Just an idea, never tried on lathe ways.
</font>

Of course you can,but that still isn't gonna tell you anything about the relationships between the other surfaces. Just on top of some V-bed lathes, I count, What?, 7 surfaces that need to be in alignment with each other.That's where this thing or some home built rig comes into play.


http://www.metalworking.com/dropbox/machinealignment1.jpg

spope14
04-03-2005, 01:04 AM
I have got to get me one of those, or make me one of those. Eight lathes to level, and just one precision level to do it with, and a mile of wire I still have trouble figuring out at times...... This could save me hours

Smtty58
04-03-2005, 10:14 AM
Can you give some details on using wires? I need to scrape my 9C and this sounds like something I could use. I see the basics of it, but what do you measure to as a reference? Just get some flats true with a straightedge then measure from them? If I make a small block to hold an indicator, I think I could tickle the underside of the wire for readings, instead of an inside mic like I've seen mentioned. Or is it the distance between the blocks that you watch?

[This message has been edited by Smtty58 (edited 04-03-2005).]

beckley23
04-03-2005, 11:42 AM
If your Starrett straight edge is like mine, it is not the correct tool to be using, it will give a close idea. The tool needed is a "scrapers" straight edge, some good photos are shown in the Reconditioning article starting in the Sep/Oct '04 HSM, photos #6 & 17. Look at photo #21, the inside flat way has been spotted with the 4' straight edge, in the lower corner is the headstock section, and the upper right hand is the other end of the straight edge, the gap in the middle is the "wear".
The Kingway Alignment System would have been a very welcome addition for checking progress, especially after at least one way was completed.
Harry

lklb
04-03-2005, 01:04 PM
<font face="Verdana, Arial" size="2">Can you give some details on using wires?</font>

http://www.metalworking.com/dropbox/taut1.jpg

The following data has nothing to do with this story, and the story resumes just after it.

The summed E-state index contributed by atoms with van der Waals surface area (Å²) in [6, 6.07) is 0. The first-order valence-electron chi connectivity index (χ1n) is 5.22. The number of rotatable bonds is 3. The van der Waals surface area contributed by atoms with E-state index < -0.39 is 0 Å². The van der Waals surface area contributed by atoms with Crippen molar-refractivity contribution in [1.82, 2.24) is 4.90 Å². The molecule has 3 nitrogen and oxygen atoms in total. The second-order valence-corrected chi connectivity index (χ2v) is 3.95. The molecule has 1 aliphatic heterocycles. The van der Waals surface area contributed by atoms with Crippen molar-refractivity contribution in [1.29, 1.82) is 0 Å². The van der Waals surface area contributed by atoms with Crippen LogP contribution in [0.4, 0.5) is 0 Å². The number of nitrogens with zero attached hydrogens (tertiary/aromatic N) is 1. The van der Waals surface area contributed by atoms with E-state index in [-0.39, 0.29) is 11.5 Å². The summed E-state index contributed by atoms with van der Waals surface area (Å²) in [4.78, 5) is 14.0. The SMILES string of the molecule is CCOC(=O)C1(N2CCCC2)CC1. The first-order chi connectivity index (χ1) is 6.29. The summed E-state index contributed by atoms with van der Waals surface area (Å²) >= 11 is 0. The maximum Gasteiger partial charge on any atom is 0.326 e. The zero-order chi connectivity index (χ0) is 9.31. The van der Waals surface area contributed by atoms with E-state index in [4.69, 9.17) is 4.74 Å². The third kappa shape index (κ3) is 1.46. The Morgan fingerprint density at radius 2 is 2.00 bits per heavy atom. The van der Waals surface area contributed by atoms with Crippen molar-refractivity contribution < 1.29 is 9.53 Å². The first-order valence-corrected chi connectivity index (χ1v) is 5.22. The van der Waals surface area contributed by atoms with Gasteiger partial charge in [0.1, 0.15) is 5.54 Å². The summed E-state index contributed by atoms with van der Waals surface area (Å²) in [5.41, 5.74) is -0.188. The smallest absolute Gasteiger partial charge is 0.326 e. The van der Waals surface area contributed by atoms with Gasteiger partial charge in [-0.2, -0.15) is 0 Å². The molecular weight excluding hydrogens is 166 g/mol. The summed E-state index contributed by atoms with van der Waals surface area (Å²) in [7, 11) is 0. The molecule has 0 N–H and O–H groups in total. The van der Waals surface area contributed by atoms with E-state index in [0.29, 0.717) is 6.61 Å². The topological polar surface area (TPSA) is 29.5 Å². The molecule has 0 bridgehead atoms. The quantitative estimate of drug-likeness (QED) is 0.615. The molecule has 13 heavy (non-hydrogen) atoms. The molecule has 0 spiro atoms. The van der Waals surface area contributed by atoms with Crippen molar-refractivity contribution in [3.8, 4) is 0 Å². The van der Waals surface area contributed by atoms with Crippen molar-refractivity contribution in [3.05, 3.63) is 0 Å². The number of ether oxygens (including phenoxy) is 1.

http://www.metalworking.com/dropbox/taut2.jpg


http://www.metalworking.com/dropbox/taut3.jpg


http://www.metalworking.com/dropbox/taut4.jpg


http://www.metalworking.com/dropbox/taut5.jpg


http://www.metalworking.com/dropbox/taut6.jpg


This is a taut wire jig,looks like it's used for big stuff (turbines and power plants). But the holders are very simple, adjustable for height and if you like cross travel.
The Mike has to be insulated on one side so you only get a signal in the headphones when you touch the wire.I would think a lighting device should work also.

You have to tension the hell out of the wire to eliminate sag or if you have a big machine,you have to compensate for catenary sag.
This is simple.. Get very fine piano wire and find out how much it weighs a foot.
Than go to machinery's( I got the 14 ed. in front of me ,page442-443)and using the conversion tables, determine how much weight you need to put on it to bring it near yield without breaking. Go to the site calculator below to get your sag.( careful it's in ft.)

http://www.spaceagecontrol.com/calccabl.htm#close

Using this is pretty self evident, pick two reference points, and it easy to measure variations between them.....

[This message has been edited by lklb (edited 04-03-2005).]

Smtty58
04-04-2005, 08:41 PM
Wow, thanks for all the pics! I've never heard of this method before. Looks a lot easier to make than the little gantry with the levels.

rkepler
04-04-2005, 09:33 PM
You can also check some of the alignment issues with a parallel test bar in the lathe (or mill) spindle. As long as it's parallel you can get it near center then measure your min & max and take the average. With that and some time you can figure out most of the error in a system.

The nice thing with that method is that you're usually checking with the lathe carriage, and so you're seeing with the tool will see. Sometimes that helps.

[This message has been edited by rkepler (edited 04-04-2005).]